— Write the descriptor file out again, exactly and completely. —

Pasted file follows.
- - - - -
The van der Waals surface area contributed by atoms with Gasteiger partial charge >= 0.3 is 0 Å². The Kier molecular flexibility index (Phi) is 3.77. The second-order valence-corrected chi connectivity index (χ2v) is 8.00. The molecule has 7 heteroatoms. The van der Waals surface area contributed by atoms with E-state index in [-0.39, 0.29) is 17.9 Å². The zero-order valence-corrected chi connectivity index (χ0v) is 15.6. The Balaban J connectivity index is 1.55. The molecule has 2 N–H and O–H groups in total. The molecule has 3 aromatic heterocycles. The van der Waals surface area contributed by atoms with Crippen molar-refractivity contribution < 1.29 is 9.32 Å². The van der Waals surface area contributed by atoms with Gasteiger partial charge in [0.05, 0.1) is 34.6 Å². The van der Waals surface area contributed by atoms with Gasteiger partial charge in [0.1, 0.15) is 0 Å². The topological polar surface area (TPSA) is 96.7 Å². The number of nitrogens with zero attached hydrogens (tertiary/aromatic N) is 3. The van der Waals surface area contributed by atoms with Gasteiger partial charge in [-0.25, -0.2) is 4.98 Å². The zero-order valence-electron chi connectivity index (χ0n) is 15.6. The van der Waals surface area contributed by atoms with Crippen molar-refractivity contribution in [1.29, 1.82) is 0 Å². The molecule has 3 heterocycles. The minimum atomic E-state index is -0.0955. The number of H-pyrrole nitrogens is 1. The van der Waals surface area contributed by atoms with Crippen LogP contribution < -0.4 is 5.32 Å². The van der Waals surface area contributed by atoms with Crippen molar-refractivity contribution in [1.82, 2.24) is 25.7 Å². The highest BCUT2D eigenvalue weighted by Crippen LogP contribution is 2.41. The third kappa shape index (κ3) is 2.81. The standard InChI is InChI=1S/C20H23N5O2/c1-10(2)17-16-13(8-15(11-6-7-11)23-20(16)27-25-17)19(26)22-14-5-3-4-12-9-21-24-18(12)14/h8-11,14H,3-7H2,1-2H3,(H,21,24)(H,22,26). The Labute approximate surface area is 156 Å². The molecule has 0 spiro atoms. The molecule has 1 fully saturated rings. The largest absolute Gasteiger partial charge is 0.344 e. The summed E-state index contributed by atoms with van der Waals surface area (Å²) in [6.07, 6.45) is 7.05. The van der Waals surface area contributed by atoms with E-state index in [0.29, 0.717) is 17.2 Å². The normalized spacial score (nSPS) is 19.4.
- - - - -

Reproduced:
The van der Waals surface area contributed by atoms with Gasteiger partial charge >= 0.3 is 0 Å². The Kier molecular flexibility index (Phi) is 3.77. The second-order valence-corrected chi connectivity index (χ2v) is 8.00. The molecule has 7 heteroatoms. The van der Waals surface area contributed by atoms with E-state index in [-0.39, 0.29) is 17.9 Å². The zero-order valence-corrected chi connectivity index (χ0v) is 15.6. The Balaban J connectivity index is 1.55. The molecule has 2 N–H and O–H groups in total. The molecule has 3 aromatic heterocycles. The van der Waals surface area contributed by atoms with Crippen molar-refractivity contribution < 1.29 is 9.32 Å². The van der Waals surface area contributed by atoms with Gasteiger partial charge in [0.05, 0.1) is 34.6 Å². The van der Waals surface area contributed by atoms with Gasteiger partial charge in [0.1, 0.15) is 0 Å². The topological polar surface area (TPSA) is 96.7 Å². The number of nitrogens with zero attached hydrogens (tertiary/aromatic N) is 3. The van der Waals surface area contributed by atoms with Gasteiger partial charge in [-0.25, -0.2) is 4.98 Å². The zero-order valence-electron chi connectivity index (χ0n) is 15.6. The van der Waals surface area contributed by atoms with Crippen molar-refractivity contribution in [1.29, 1.82) is 0 Å². The molecule has 3 heterocycles. The minimum atomic E-state index is -0.0955. The number of H-pyrrole nitrogens is 1. The van der Waals surface area contributed by atoms with Crippen LogP contribution < -0.4 is 5.32 Å². The van der Waals surface area contributed by atoms with Crippen molar-refractivity contribution in [1.82, 2.24) is 25.7 Å². The highest BCUT2D eigenvalue weighted by Crippen LogP contribution is 2.41. The third kappa shape index (κ3) is 2.81. The standard InChI is InChI=1S/C20H23N5O2/c1-10(2)17-16-13(8-15(11-6-7-11)23-20(16)27-25-17)19(26)22-14-5-3-4-12-9-21-24-18(12)14/h8-11,14H,3-7H2,1-2H3,(H,21,24)(H,22,26). The Labute approximate surface area is 156 Å². The molecule has 0 spiro atoms. The molecule has 1 fully saturated rings. The largest absolute Gasteiger partial charge is 0.344 e. The summed E-state index contributed by atoms with van der Waals surface area (Å²) in [6.07, 6.45) is 7.05. The van der Waals surface area contributed by atoms with E-state index in [0.29, 0.717) is 17.2 Å². The normalized spacial score (nSPS) is 19.4.